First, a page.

ICD-10: One month in

October 1, 2015 has come and gone. I didn’t really expect everything to come to a screeching halt, as warned during the anticipation of Y2K. I did, however, expect that by the middle of this month, we would have some horror stories about claims issues with regard to the transition from ICD-9 to ICD-10. I’m still waiting. I’m sure there have been individual issues, but scanning list serves, web sites, CMS, etc., I haven’t seen any systemic issues with regard to claims payment in the professional, Part B world. Insert sigh of relief here.

I was at AHIMA in New Orleans during the last days of ICD-9, September 27-30. We had so many visitors to our booth. It was great to see and meet so many of our customers. I asked every coder that came to the booth their thoughts on ICD-10, wondering if they would mirror my own. They did and I was surprised. Not a single coder claimed to be worried. In fact all of them, literally all of them, said they were excited that ICD-10 was FINALLY here. Coders have been warned, often with terrifying stories, about ICD-10 for as long as I’ve been coding (and that’s a long time). But, the long anticipated, often delayed implementation date has finally arrived and we can now use all those interesting new ICD-10 codes, most of which fall into the External Causes of Morbidity, Chapter 20. In fact, if you go to YouTube and search “There’s a code for that” you’ll find all kinds of interesting videos about odd circumstances that we are now able to code. While many of these circumstances are humorous, I’m left to wonder how often these things have happened in the past for there to now be an official way to code it in ICD-10. For example: W61.43S, Contact with birds (domestic) (wild); pecked by turkey, sequela. I wonder what the sequela would be after having been pecked by a turkey. This code could come in handy as we approach Thanksgiving.

Aside from the fun codes in ICD-10, we also have some really handy codes. In ICD-9, when a patient came in for their annual physical, we really only had a single code, V70.0, Routine medical exam. Now, we’re able to tell more of the story in ICD-10. Code selection depends on the age of the patient, whether or not the physician reported any abnormal findings and type of exam, like vision or hearing. In fact, codes Z00.- through Z13.- are available to tell exactly the type of encounter the patient had. We now have a specific code for a patient being seen for allergy testing, Z01.82, Encounter for allergy testing. In ICD-9, all we had was V72.85, Other specified exam.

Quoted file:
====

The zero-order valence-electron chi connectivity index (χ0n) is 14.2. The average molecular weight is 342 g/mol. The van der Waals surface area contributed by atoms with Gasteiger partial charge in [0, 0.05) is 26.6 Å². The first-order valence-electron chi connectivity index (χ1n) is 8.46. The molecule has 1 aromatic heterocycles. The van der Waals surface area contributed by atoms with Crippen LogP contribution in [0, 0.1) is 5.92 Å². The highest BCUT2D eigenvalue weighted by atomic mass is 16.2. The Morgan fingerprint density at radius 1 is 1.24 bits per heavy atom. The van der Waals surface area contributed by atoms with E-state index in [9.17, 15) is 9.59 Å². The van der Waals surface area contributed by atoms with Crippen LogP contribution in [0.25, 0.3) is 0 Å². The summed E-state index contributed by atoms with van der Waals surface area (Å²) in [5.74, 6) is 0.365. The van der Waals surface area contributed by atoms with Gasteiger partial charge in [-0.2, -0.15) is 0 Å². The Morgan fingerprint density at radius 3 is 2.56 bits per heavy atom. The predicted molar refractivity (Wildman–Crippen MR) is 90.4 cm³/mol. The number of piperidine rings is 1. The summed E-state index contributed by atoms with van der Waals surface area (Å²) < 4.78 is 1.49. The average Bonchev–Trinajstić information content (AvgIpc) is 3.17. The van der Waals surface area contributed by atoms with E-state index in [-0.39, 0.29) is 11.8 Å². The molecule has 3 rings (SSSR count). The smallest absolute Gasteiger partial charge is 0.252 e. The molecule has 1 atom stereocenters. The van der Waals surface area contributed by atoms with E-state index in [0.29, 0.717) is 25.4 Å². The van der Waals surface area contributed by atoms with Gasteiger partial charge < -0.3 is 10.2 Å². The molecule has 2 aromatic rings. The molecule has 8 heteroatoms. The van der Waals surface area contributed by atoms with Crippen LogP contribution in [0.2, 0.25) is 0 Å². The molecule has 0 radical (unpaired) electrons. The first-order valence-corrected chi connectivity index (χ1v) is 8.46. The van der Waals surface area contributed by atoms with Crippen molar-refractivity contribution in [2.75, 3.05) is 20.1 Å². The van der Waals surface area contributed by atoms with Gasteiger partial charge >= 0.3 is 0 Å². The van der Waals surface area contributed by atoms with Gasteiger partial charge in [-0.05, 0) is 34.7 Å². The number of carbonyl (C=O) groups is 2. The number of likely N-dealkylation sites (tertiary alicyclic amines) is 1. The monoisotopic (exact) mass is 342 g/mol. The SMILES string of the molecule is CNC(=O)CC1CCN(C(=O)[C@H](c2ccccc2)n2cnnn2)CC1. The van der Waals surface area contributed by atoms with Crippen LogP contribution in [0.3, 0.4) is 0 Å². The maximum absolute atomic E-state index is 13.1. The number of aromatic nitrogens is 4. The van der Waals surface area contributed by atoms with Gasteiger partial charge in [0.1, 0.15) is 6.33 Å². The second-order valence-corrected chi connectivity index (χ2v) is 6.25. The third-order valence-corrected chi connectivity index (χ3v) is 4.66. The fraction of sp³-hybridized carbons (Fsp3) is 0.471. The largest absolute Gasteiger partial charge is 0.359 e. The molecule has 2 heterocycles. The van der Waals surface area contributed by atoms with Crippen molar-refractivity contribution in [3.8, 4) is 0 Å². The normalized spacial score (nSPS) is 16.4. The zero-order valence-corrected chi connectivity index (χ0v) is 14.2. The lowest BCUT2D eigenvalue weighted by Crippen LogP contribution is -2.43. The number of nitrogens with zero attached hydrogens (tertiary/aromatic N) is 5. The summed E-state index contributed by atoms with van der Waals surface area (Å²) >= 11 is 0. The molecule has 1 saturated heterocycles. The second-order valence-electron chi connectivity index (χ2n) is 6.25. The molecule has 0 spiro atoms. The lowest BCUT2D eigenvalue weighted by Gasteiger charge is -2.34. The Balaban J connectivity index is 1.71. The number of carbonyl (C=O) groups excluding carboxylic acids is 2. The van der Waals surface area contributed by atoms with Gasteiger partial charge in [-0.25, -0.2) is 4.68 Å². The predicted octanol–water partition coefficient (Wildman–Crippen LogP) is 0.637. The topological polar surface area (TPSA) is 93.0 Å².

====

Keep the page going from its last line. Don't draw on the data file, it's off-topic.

But, now that we coders have ICD-10, we also need to demonstrate our proficiency with this new code set. As a CPC (certified professional coder), I’m credentialed via AAPC. In order to maintain my certification, I need to take the ICD-10 proficiency exam before Dec. 31 of this year. If you haven’t taken the exam yet, you’ll need to access the AAPC website and purchase the exam. It is web-based, open book with 75 ICD-10 questions. We have 3.5 hours to complete the exam and must score at least 80 percent to pass. Soon this change will fade into history, the same way Y2K did, for those of you who still remember that non-event. We’ll regain our speed, have our most frequently used codes and rules memorized and we’ll be reporting incredibly valuable data on America’s health.

Rebecca Caux-Harry, CPC, is the CodeRyte product specialist for cardiology with 3M Health Information Systems.


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